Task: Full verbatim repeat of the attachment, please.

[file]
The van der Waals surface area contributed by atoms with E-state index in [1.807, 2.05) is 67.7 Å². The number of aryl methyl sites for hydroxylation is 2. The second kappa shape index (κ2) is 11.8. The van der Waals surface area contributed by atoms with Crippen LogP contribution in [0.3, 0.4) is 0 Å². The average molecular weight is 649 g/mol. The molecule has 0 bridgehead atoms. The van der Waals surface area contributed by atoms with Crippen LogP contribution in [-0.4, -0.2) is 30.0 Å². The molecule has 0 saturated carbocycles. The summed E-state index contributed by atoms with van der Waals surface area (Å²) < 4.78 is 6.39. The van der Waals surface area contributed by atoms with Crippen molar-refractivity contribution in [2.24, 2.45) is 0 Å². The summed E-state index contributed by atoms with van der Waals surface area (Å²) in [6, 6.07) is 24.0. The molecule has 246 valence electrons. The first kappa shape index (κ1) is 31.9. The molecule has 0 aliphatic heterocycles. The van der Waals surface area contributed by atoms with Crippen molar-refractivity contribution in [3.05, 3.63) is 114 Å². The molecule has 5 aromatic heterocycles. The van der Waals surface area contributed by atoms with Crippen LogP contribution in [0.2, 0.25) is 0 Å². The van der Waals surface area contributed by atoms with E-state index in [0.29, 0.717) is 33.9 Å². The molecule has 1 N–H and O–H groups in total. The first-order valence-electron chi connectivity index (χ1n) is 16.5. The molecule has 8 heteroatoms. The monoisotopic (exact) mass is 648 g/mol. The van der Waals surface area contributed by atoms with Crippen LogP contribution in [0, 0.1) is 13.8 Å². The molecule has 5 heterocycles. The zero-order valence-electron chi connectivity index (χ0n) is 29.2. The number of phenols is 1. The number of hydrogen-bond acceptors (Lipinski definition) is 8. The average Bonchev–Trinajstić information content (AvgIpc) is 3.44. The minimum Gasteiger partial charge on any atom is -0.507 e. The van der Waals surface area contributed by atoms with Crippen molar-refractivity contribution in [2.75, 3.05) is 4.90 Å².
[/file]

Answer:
The van der Waals surface area contributed by atoms with E-state index in [1.807, 2.05) is 67.7 Å². The number of aryl methyl sites for hydroxylation is 2. The second kappa shape index (κ2) is 11.8. The van der Waals surface area contributed by atoms with Crippen LogP contribution in [0.3, 0.4) is 0 Å². The average molecular weight is 649 g/mol. The molecule has 0 bridgehead atoms. The van der Waals surface area contributed by atoms with Crippen LogP contribution in [-0.4, -0.2) is 30.0 Å². The molecule has 0 saturated carbocycles. The summed E-state index contributed by atoms with van der Waals surface area (Å²) < 4.78 is 6.39. The van der Waals surface area contributed by atoms with Crippen molar-refractivity contribution in [2.24, 2.45) is 0 Å². The summed E-state index contributed by atoms with van der Waals surface area (Å²) in [6, 6.07) is 24.0. The molecule has 246 valence electrons. The first kappa shape index (κ1) is 31.9. The molecule has 0 aliphatic heterocycles. The van der Waals surface area contributed by atoms with Crippen molar-refractivity contribution in [3.05, 3.63) is 114 Å². The molecule has 5 aromatic heterocycles. The van der Waals surface area contributed by atoms with Crippen LogP contribution in [0.2, 0.25) is 0 Å². The van der Waals surface area contributed by atoms with E-state index in [0.29, 0.717) is 33.9 Å². The molecule has 1 N–H and O–H groups in total. The first-order valence-electron chi connectivity index (χ1n) is 16.5. The molecule has 8 heteroatoms. The monoisotopic (exact) mass is 648 g/mol. The van der Waals surface area contributed by atoms with Crippen LogP contribution in [0, 0.1) is 13.8 Å². The molecule has 5 heterocycles. The zero-order valence-electron chi connectivity index (χ0n) is 29.2. The number of phenols is 1. The number of hydrogen-bond acceptors (Lipinski definition) is 8. The average Bonchev–Trinajstić information content (AvgIpc) is 3.44. The minimum Gasteiger partial charge on any atom is -0.507 e. The van der Waals surface area contributed by atoms with Crippen molar-refractivity contribution in [2.75, 3.05) is 4.90 Å².